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Does 'Science' Make You Moral? the Effects of Priming Science on Moral Judgments and Behavior


DOI: 10.1371/journal.pone.0057989

Ma-Kellams C, Blascovich J (2013) Does "Science" Make You Moral? The Effects of Priming Science on Moral Judgments and Behavior. PLoS ONE 8(3): e57989. doi:10.1371/journal.pone.0057989

p.1: Conclusions/Significance: These studies demonstrated the morally normative effects of lay notions of science. Thinking about science leads individuals to endorse more stringent moral norms and exhibit more morally normative behavior. These studies are the first of their kind to systematically and empirically test the relationship between science and morality. The present findings speak to this question and elucidate the value-laden outcomes of the notion of science. -- Highlighted jun 5, 2014

p.1: It is important to note that "science" is multi-faceted construct that takes on distinct forms. On the one hand, the scientific style of thinking employed by scientists is unusual, difficult, and uncommon [9]. Although science can serve as a belief system, it is distinct from other belief systems (e.g., religion) insofar as its counterintuitive nature and the degree to which it does not rely on universal, automatic, unconscious cognitive systems [9]; as a consequence, relative to other belief systems like religion, science has few explicit "followers". On the other hand, apart from the model of the scientific method of acquiring information about the world, we contend that there is a lay image or notion of "science" that is associated with concepts of rationality, impartiality, fairness, technological progress, and ultimately, the idea that we are to use these rational tools for the mutual benefit of all people in society [10]. Philosophers and historians have noted that scientific inquiry began to flourish when Western society moved from one centered on religious notions of God’s will to one in which the rational mind served as the primary means to understand and improve our existence [10]. As such, the notion of science contains in it the broader moral vision of a society in which rationality is used for the mutual benefit of all. -- Highlighted jun 5, 2014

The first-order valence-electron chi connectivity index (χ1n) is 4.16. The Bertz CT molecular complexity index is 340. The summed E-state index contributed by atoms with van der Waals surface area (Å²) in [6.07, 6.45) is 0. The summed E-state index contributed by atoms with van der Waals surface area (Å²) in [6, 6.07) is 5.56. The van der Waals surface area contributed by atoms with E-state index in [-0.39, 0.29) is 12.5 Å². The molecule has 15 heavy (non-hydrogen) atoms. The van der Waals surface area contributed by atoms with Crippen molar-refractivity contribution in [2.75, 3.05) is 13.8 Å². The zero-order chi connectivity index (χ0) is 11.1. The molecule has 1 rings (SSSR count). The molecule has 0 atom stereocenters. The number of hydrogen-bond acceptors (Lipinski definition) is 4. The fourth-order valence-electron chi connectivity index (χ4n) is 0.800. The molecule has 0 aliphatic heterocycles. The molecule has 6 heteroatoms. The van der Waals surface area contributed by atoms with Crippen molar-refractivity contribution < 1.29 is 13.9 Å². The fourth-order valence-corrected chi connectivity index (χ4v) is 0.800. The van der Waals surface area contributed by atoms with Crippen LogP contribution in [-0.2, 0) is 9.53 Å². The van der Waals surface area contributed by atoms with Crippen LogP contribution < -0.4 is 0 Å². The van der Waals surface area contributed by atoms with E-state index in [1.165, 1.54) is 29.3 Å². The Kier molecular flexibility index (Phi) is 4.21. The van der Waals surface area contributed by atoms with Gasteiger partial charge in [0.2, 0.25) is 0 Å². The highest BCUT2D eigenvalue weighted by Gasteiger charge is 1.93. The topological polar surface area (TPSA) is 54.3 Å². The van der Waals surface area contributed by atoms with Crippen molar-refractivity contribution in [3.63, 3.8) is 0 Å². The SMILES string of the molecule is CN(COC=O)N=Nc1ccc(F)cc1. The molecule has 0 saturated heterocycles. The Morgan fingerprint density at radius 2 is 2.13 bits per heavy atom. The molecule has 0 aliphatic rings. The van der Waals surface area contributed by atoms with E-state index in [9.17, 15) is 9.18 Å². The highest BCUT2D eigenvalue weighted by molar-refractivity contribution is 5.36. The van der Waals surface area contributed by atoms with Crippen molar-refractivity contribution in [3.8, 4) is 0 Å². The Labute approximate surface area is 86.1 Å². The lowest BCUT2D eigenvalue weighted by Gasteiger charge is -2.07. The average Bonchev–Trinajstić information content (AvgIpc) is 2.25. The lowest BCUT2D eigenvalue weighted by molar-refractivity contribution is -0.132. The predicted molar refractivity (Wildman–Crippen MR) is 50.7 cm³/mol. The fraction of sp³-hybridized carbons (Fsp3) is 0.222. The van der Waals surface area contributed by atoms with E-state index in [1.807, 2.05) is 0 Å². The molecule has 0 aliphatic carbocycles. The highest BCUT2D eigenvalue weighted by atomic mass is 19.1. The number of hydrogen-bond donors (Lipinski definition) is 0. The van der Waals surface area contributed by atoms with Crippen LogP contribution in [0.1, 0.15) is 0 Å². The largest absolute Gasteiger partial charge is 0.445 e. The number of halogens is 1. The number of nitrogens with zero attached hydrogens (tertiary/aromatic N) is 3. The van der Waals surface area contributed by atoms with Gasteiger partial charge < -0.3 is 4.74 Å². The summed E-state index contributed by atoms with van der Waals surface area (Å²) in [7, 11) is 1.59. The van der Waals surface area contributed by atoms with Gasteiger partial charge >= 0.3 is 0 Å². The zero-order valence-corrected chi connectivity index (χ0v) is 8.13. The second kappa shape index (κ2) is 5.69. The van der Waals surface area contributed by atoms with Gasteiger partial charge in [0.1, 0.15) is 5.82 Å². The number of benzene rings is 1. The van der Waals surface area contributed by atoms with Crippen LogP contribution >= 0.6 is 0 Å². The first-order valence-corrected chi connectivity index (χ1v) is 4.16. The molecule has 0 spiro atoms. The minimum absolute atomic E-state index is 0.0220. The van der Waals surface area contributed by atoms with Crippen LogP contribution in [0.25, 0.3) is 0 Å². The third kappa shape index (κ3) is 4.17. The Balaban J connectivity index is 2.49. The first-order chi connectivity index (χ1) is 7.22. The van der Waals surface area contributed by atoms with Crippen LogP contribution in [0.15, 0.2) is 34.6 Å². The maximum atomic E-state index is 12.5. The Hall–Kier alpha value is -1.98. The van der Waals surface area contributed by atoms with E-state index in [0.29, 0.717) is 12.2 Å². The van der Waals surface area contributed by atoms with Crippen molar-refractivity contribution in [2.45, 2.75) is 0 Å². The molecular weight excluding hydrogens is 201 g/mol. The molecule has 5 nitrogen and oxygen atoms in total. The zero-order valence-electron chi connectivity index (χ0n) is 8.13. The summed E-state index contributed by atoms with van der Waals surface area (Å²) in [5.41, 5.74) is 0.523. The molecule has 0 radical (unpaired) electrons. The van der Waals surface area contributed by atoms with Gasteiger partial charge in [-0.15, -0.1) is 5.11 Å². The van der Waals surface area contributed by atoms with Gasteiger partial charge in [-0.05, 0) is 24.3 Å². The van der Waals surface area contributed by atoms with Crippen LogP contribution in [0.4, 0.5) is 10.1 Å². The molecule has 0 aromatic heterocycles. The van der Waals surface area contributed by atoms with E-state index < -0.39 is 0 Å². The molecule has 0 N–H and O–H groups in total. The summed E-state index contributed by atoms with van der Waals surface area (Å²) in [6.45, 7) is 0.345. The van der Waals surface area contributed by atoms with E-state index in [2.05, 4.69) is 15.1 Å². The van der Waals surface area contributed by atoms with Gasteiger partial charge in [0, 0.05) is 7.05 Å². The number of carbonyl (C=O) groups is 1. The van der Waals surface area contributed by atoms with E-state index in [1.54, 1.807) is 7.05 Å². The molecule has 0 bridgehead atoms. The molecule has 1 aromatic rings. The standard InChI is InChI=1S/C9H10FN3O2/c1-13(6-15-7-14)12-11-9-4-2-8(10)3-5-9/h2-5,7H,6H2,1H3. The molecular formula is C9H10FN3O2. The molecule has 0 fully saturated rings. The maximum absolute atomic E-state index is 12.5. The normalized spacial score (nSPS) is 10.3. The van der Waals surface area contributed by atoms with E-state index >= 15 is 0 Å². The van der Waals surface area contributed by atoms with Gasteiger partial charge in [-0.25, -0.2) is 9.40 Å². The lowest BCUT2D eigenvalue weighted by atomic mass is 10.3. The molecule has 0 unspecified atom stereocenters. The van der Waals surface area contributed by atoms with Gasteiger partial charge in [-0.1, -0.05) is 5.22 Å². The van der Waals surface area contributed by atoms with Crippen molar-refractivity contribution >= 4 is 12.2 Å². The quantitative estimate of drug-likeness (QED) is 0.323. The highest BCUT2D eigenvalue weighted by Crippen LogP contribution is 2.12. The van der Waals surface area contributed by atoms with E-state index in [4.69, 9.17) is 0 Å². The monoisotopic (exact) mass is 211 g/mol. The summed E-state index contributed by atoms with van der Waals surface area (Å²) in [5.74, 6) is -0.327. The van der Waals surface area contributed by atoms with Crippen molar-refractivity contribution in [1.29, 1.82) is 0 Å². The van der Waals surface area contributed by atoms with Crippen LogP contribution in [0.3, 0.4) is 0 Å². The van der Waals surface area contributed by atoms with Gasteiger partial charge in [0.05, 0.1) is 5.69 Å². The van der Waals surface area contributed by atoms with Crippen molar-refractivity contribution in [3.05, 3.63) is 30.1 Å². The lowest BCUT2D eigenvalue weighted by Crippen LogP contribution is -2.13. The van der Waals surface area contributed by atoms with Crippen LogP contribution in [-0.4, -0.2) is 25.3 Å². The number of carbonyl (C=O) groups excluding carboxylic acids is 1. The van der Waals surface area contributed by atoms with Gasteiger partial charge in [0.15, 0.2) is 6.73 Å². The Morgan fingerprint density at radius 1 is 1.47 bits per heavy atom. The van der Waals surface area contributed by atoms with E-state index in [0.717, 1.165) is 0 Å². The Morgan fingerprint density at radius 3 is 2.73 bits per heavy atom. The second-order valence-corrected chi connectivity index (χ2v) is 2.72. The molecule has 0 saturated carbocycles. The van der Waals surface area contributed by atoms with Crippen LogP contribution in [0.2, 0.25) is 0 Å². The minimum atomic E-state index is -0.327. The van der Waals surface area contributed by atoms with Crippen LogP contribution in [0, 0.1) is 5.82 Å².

p.1: Consistent with the notion that science plays a key role in the moral vision of a society of mutual benefit, scholars have long argued that science’s systematic approach to studying causes and consequences allows for more informed opinions about questions of good and evil [11], and many have argued that the classic scientific ethos stands as an ethically neutral, but morally normative, set of principles that guides scientific inquiry [12]. -- Highlighted jun 5, 2014

p.3: Priming lay notions of science leads individuals to endorse more stringent moral norms (Studies 1, 2), report greater prosocial intentions (Study 3), and exhibit more morally normative behavior (Study 4). The moralizing effects of science were observed both by using naturalistic measures of exposure to science (e.g., field of study) as well as laboratory manipulations of thought-accessibility, and emerged across a broad array of domains, including interpersonal violations (Study 1), academic dishonesty (Studies 2), prosocial behaviors (Study 3), and economic exploitation (Study 4). -- Highlighted jun 5, 2014

p.3: These findings suggest that beyond these individual differences in previously formed values that scientists introduce to the process of scientific investigation, the act of thinking about science itself produces important psychological consequences. -- Highlighted jun 5, 2014